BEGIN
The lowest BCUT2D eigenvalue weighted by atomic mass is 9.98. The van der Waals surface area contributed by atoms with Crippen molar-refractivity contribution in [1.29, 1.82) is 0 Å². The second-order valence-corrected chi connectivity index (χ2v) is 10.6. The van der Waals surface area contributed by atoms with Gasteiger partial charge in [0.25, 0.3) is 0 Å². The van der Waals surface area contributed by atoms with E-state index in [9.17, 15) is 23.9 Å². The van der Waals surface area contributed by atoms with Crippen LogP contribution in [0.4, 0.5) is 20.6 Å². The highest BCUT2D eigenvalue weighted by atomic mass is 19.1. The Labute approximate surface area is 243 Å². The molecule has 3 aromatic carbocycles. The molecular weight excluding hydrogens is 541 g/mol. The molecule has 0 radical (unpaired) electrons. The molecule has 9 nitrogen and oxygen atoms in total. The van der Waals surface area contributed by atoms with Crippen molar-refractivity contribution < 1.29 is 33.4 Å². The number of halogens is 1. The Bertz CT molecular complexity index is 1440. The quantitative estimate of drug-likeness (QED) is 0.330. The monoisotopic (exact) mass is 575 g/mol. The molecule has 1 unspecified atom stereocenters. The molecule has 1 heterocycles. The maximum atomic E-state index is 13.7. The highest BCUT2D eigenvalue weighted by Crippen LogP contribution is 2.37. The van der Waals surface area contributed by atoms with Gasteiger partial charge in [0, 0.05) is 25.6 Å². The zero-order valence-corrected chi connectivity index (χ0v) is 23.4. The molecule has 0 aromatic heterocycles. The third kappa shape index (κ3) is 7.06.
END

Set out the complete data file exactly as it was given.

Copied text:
The lowest BCUT2D eigenvalue weighted by atomic mass is 9.98. The van der Waals surface area contributed by atoms with Crippen molar-refractivity contribution in [1.29, 1.82) is 0 Å². The second-order valence-corrected chi connectivity index (χ2v) is 10.6. The van der Waals surface area contributed by atoms with Gasteiger partial charge in [0.25, 0.3) is 0 Å². The van der Waals surface area contributed by atoms with E-state index in [9.17, 15) is 23.9 Å². The van der Waals surface area contributed by atoms with Crippen LogP contribution in [0.4, 0.5) is 20.6 Å². The highest BCUT2D eigenvalue weighted by atomic mass is 19.1. The Labute approximate surface area is 243 Å². The molecule has 3 aromatic carbocycles. The molecular weight excluding hydrogens is 541 g/mol. The molecule has 0 radical (unpaired) electrons. The molecule has 9 nitrogen and oxygen atoms in total. The van der Waals surface area contributed by atoms with Crippen molar-refractivity contribution < 1.29 is 33.4 Å². The number of halogens is 1. The Bertz CT molecular complexity index is 1440. The quantitative estimate of drug-likeness (QED) is 0.330. The monoisotopic (exact) mass is 575 g/mol. The molecule has 1 unspecified atom stereocenters. The molecule has 1 heterocycles. The maximum atomic E-state index is 13.7. The highest BCUT2D eigenvalue weighted by Crippen LogP contribution is 2.37. The van der Waals surface area contributed by atoms with Gasteiger partial charge in [0, 0.05) is 25.6 Å². The zero-order valence-corrected chi connectivity index (χ0v) is 23.4. The molecule has 0 aromatic heterocycles. The third kappa shape index (κ3) is 7.06.